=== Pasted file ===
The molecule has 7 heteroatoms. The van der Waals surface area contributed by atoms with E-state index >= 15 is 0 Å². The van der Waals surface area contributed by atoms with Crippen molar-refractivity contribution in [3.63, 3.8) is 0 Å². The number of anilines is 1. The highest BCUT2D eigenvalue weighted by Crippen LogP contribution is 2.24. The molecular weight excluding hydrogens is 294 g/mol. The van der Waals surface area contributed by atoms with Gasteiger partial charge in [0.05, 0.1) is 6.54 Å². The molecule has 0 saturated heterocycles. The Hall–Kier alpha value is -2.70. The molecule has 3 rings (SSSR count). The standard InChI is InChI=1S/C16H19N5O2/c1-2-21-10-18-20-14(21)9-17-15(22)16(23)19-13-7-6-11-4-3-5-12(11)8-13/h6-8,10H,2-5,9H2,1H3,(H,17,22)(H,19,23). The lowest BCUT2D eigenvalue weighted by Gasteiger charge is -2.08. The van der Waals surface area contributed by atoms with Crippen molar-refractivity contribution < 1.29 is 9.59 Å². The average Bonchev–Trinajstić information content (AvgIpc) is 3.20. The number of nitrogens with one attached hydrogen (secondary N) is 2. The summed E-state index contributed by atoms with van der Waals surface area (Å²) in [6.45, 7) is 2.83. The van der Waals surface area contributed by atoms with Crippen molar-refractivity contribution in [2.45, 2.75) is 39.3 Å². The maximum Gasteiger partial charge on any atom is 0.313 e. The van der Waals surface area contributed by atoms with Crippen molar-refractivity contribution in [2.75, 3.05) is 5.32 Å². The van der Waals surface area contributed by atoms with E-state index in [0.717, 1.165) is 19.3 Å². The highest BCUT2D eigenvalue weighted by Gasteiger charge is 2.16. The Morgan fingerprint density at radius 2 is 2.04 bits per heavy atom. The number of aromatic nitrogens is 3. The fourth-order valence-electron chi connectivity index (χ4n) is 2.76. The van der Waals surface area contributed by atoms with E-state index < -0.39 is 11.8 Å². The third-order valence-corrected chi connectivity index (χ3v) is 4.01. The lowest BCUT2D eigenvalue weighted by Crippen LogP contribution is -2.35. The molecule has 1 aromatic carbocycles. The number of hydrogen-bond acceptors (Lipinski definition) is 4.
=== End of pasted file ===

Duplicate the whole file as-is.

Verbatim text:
The molecule has 7 heteroatoms. The van der Waals surface area contributed by atoms with E-state index >= 15 is 0 Å². The van der Waals surface area contributed by atoms with Crippen molar-refractivity contribution in [3.63, 3.8) is 0 Å². The number of anilines is 1. The highest BCUT2D eigenvalue weighted by Crippen LogP contribution is 2.24. The molecular weight excluding hydrogens is 294 g/mol. The van der Waals surface area contributed by atoms with Gasteiger partial charge in [0.05, 0.1) is 6.54 Å². The molecule has 0 saturated heterocycles. The Hall–Kier alpha value is -2.70. The molecule has 3 rings (SSSR count). The standard InChI is InChI=1S/C16H19N5O2/c1-2-21-10-18-20-14(21)9-17-15(22)16(23)19-13-7-6-11-4-3-5-12(11)8-13/h6-8,10H,2-5,9H2,1H3,(H,17,22)(H,19,23). The lowest BCUT2D eigenvalue weighted by Gasteiger charge is -2.08. The van der Waals surface area contributed by atoms with Crippen molar-refractivity contribution < 1.29 is 9.59 Å². The average Bonchev–Trinajstić information content (AvgIpc) is 3.20. The number of nitrogens with one attached hydrogen (secondary N) is 2. The summed E-state index contributed by atoms with van der Waals surface area (Å²) in [6.45, 7) is 2.83. The van der Waals surface area contributed by atoms with Crippen molar-refractivity contribution in [2.45, 2.75) is 39.3 Å². The maximum Gasteiger partial charge on any atom is 0.313 e. The van der Waals surface area contributed by atoms with Crippen molar-refractivity contribution in [2.75, 3.05) is 5.32 Å². The van der Waals surface area contributed by atoms with E-state index in [0.717, 1.165) is 19.3 Å². The highest BCUT2D eigenvalue weighted by Gasteiger charge is 2.16. The Morgan fingerprint density at radius 2 is 2.04 bits per heavy atom. The number of aromatic nitrogens is 3. The fourth-order valence-electron chi connectivity index (χ4n) is 2.76. The van der Waals surface area contributed by atoms with E-state index < -0.39 is 11.8 Å². The third-order valence-corrected chi connectivity index (χ3v) is 4.01. The lowest BCUT2D eigenvalue weighted by Crippen LogP contribution is -2.35. The molecule has 1 aromatic carbocycles. The number of hydrogen-bond acceptors (Lipinski definition) is 4.